“We always liked the place, and we always wanted to have it,” Manfred Haas said. “We also didn’t want anyone to destroy it.”
Cafe Jelinek patrons, including an American, recoiled at the idea of a chain coffee house.
“I refuse to go to Starbucks,” said Alys George, a Stanford graduate student living in Vienna. “They are so generic. They all look the same.”
George can be found in Cafe Jelinek several times a week, working on her dissertation on turn-of-the-century Austrian literature.
“You can come here, and to most of the coffeehouses in Vienna, order a coffee, sit for four or five hours, read the paper, and nobody cares,” she said.
In this context, Starbucks’ offer of a “third space” between home and work appears redundant.
“It’s a difficult market. It’s not like in the States,” said Peter Aigner, who handles marketing for Starbucks in Austria.
Coffee-to-go gets a bad rap, Aigner said, and many Viennese persist in believing, falsely, that they will be forced to drink out of a paper cup.
“They also compare it with fast-food chains, where you go in, eat quickly and leave,” he said. “The typical Austrian just does not have America in mind when he thinks of coffee.”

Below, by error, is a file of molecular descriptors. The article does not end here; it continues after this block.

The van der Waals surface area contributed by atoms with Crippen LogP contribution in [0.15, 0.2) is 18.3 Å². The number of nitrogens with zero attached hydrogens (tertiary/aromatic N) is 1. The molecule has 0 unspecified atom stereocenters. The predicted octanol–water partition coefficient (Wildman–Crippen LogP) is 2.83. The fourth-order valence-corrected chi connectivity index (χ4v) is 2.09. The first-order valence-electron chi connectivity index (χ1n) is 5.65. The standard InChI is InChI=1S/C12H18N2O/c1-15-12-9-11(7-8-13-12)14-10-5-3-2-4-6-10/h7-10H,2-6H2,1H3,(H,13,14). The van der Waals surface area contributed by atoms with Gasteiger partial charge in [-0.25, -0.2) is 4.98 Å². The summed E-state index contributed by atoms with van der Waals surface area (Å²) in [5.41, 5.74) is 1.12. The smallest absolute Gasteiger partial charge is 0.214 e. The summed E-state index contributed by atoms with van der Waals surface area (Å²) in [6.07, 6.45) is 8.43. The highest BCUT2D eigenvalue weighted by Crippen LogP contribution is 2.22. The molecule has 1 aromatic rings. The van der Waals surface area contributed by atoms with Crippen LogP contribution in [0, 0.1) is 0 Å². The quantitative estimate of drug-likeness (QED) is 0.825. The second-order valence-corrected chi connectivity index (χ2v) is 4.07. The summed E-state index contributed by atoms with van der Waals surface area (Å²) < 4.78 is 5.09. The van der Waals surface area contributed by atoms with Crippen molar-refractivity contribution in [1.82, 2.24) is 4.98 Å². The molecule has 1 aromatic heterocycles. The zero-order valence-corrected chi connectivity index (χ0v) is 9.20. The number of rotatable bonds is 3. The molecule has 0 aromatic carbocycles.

Cheerful, clean-living Starbucks also may be at a disadvantage in that, unlike Viennese coffeehouses, it serves no alcohol. It also bans smoking in a city where few restaurants have a no-smoking section.
But Carl Hauch, managing director of Starbucks in Austria and Switzerland, says the no-smoking policy has won the chain a following.
“We are almost an oasis for a lot of people,” he said, “especially young mothers with children.”
Hauch, an American who took over in October 2003, wouldn’t comment on Starbucks’ ambitions.
“Our sales are up strongly; we see the business growing,” Hauch said. “Some of the customer comments show we are meeting some needs.”
He called the closure of the two stores in Vienna “a real-estate decision, not a comment on potential success.”
Starbucks may have found Vienna’s Naschmarkt unwelcoming, but Johanna Wechselberger snapped up the space as soon as the coffee chain left it, opening the Mocca Club cafe and coffee roaster in October.
Mocca Club looks less like a Viennese coffeehouse than an upscale Starbucks, with colonial-themed decor and more than 40 varieties of coffee. There are armchairs, the service is suspiciously friendly, and although smoking is allowed, Wechselberger doesn’t encourage the practice by putting ashtrays on the tables. But in a nod to Viennese tradition, there is table service, and the coffee arrives on a gleaming silver tray, complete with water and spoon.
Wechselberger, a Vienna native who says business is thriving, has a soft spot for the classic coffeehouse but does not disdain innovation. She chats with American coffee-shop owners in forums online and even took part in a “how to open a coffee shop” seminar at Coffee Fest in Seattle, the birthplace of Starbucks.
“There were so many good marketing tips,” she said. “The Americans are way ahead there.”